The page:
Tuesday, 2 May 2017

Top tips on negotiating with the EU

From The Daily Express:

YANIS Varoufakis has urged Britain not to get caught up with EU negotiations in a stark warning to the Prime Minister.

Speaking to the Telegraph, the former finance minister of Greece said: “My advice to Theresa May is to avoid negotiation at all costs. If she doesn’t do that she will fall into the trap of [Greek PM] Alexis Tsipras, and it will end in capitulation.”


Said is said, he knows more about this than most people.

From ITV News:

[Jeremy] said a Labour government would approach the negotiations with "respect and sense".

"She (Mrs May) seems to be sending rather mixed messages. To start negotiations by threatening to walk away with no deal and set up a low tax economy on the shores of Europe is not a very sensible way of approaching people with whom half of our trade is done at the present time."


Correct, nobody should ever 'threaten' anybody, that implies that it is something you don't really want to do, leads to all sorts of confusion and might harm your own position*. You start off by saying what you actually intend to do, i.e. "set up a low tax economy on the shores of Europe". If the EU objects to this, they are perfectly entitled to say so and request politely that you do something else in exchange for concession X, Y or Z on their part.

* Some sick bastards kill people because they enjoy doing it. A kidnapper usually has no interest in actually killing the hostage. What he wants is the ransom money and to leave as little evidence as possible, not a corpse to hide and a murder charge hanging over his head.

16 comments:

Lola said...

"...and set up a low tax economy on the shores of Europe..." Please will someone explain and what actually is wrong with that as an aim in itself? There is no evidence, none, that high taxes are 'good', in an of themselves. Whereas there is plenty of evidence to the contrary that high taxes are 'bad' and low taxes are 'good'.

The implication behind high taxes is that governments spend other peoples money better than they do themselves.

Dinero said...

Maybe Mark Wadsworth has the figures, as far as I am aware UK tax percentage of UK Gdp hasn't varied much since the mid eighties.

Mike W said...

Lola,

'There is no evidence, none, that high taxes are 'good', in an of themselves.'

No, but there is a balance to be struck.

I have this chap on my favs list as I like his input. He calls himself a 'supply side' Liberal. I would call him a 'mixed economy', Classical, Liberal. I also think Kimbel offers the best short answer, derived from Mill, to your problem as posed above.

https://blog.supplysideliberal.com/post/23959666073/what-is-a-supply-side-liberal

He has a double switch at the end that explains his 'supplyside claim', which folks here might like.See what you think.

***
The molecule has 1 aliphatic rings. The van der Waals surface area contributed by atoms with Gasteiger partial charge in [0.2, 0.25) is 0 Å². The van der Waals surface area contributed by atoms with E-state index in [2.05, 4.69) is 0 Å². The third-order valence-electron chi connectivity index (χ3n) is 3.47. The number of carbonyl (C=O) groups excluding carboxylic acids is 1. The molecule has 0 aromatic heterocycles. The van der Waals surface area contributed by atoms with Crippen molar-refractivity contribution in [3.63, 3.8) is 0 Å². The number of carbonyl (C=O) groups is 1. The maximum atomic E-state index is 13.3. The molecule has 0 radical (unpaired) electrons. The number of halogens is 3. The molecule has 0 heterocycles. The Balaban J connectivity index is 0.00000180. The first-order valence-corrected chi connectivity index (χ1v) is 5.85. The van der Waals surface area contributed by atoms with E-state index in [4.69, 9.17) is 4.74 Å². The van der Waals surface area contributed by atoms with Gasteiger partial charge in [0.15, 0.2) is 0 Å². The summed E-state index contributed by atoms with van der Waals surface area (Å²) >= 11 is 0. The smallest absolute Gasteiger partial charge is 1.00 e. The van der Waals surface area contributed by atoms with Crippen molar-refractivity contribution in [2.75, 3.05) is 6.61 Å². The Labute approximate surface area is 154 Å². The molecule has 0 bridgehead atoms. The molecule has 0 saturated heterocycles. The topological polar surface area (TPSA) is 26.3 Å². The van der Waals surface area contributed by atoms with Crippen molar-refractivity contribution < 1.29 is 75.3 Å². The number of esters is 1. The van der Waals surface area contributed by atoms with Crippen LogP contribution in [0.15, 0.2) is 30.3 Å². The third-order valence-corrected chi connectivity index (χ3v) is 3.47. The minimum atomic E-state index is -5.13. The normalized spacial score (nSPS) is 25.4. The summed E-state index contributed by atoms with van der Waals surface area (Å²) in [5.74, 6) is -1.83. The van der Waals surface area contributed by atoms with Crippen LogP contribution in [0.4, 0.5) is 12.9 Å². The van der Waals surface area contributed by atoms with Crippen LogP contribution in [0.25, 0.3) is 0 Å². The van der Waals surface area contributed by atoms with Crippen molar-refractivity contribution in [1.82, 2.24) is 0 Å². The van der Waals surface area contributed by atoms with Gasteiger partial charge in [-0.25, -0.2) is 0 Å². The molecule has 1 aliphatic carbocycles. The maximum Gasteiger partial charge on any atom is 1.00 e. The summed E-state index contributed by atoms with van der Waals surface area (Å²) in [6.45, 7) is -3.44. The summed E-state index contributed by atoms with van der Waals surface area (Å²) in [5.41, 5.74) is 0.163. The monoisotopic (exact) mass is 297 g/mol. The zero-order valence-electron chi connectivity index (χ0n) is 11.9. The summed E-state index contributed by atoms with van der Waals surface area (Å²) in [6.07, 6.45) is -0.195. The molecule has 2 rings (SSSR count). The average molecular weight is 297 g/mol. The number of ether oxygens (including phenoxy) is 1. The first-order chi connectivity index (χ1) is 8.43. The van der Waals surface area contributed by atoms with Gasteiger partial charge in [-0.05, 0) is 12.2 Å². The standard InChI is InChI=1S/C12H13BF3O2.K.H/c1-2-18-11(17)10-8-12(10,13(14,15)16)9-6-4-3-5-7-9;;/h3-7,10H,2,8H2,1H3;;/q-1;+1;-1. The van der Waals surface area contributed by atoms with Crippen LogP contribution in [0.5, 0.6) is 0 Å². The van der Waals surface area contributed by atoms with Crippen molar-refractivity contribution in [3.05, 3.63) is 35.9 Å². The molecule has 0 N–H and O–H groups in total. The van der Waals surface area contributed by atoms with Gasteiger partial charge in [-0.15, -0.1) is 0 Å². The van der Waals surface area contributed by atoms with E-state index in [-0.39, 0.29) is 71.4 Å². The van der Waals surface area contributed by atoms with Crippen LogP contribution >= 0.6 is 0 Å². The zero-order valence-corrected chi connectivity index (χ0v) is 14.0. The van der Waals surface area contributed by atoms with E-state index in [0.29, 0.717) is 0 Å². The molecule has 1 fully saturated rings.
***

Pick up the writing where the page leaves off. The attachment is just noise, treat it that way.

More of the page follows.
Mark Wadsworth said...

Din, correct t, not changed much.

MW and L, I don't count lvt as a tax for these purposes, even though Tories very much do.

Bayard said...

"The implication behind high taxes is that governments spend other peoples money better than they do themselves."

That is the basis of Socialism. AFAICS, Socialists think that there is a magic sieve somewhere that, when passed through the population, automatically separates the good guys from the bad guys. The good guys are then employed by the state to regulate everyone else (by definition the bad guys) and spend their money for them, much more wisely than they would do themselves.

Mark Wadsworth said...

B, also from the Home-Owner-Ist point of view, most taxes are very well spent, it's Other People's Money being spent on enhancing and maintaining the value of your Pwivate Pwopertee.

Bayard said...

Varoufakis is right. We should not be negotiating. The so called EU "free" trade area is by no means free. In order to enjoy the benefits of the "free" trade area, we have to pay a membership fee that runs into millions of pounds a year, and, as Juncker et al have made very plain, no fee, no "free" trade, so, all that we should be doing is asking the Eurocrats, "if we simply walk away, what tariff and non-tariff barriers to trade are you going to set up?" Then we can sit down and work out what leaving the EU is going to cost us (we already know how much it will save us) and whether it will be worth it.

Mark Wadsworth said...

B, let's assume the UK does the decent thing and abolishes tariffs, quotes and non-tariff barriers vis a vis all countries in the world as far as possible. Unlikely but plausible.

Then the EU plays the bully and says the UK must pay £x billion a year for "free access" to the Single Market. We can work out whether it is worth paying this ransom payment and how to fund it, whether to retaliate somehow.

But I wish the Bremoaners would admit that this is a pure extortion by the larger trading partner. If half the continent were in trade bloc A and the other half in trade bloc B and both were of similar size, then each could impose a similar size ransom payment on the other and it would actually all cancel out nicely.